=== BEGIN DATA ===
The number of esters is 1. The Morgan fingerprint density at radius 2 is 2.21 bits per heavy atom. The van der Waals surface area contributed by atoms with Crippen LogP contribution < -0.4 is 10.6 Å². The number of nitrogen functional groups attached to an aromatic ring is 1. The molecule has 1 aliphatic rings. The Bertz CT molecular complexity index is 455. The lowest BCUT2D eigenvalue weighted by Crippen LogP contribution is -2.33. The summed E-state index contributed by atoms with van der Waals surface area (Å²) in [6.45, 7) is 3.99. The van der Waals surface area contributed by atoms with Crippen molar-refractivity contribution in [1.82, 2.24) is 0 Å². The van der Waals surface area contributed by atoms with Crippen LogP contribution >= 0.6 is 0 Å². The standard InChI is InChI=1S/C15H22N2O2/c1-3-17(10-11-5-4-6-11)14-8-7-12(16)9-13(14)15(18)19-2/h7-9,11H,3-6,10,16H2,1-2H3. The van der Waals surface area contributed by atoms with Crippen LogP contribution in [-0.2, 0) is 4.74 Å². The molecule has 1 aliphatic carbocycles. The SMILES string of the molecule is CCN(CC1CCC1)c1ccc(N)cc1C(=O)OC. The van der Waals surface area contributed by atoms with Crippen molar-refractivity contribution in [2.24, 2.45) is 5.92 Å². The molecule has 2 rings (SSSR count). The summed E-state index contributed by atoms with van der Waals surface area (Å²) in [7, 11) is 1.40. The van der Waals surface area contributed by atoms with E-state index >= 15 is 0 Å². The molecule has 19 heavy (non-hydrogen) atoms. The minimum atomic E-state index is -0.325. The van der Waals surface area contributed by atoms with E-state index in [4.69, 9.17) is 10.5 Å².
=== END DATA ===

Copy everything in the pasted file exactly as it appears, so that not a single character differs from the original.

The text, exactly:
The number of esters is 1. The Morgan fingerprint density at radius 2 is 2.21 bits per heavy atom. The van der Waals surface area contributed by atoms with Crippen LogP contribution < -0.4 is 10.6 Å². The number of nitrogen functional groups attached to an aromatic ring is 1. The molecule has 1 aliphatic rings. The Bertz CT molecular complexity index is 455. The lowest BCUT2D eigenvalue weighted by Crippen LogP contribution is -2.33. The summed E-state index contributed by atoms with van der Waals surface area (Å²) in [6.45, 7) is 3.99. The van der Waals surface area contributed by atoms with Crippen molar-refractivity contribution in [1.82, 2.24) is 0 Å². The van der Waals surface area contributed by atoms with Crippen LogP contribution >= 0.6 is 0 Å². The standard InChI is InChI=1S/C15H22N2O2/c1-3-17(10-11-5-4-6-11)14-8-7-12(16)9-13(14)15(18)19-2/h7-9,11H,3-6,10,16H2,1-2H3. The van der Waals surface area contributed by atoms with Crippen LogP contribution in [-0.2, 0) is 4.74 Å². The molecule has 1 aliphatic carbocycles. The SMILES string of the molecule is CCN(CC1CCC1)c1ccc(N)cc1C(=O)OC. The van der Waals surface area contributed by atoms with Crippen molar-refractivity contribution in [2.24, 2.45) is 5.92 Å². The molecule has 2 rings (SSSR count). The summed E-state index contributed by atoms with van der Waals surface area (Å²) in [7, 11) is 1.40. The van der Waals surface area contributed by atoms with E-state index >= 15 is 0 Å². The molecule has 19 heavy (non-hydrogen) atoms. The minimum atomic E-state index is -0.325. The van der Waals surface area contributed by atoms with E-state index in [4.69, 9.17) is 10.5 Å².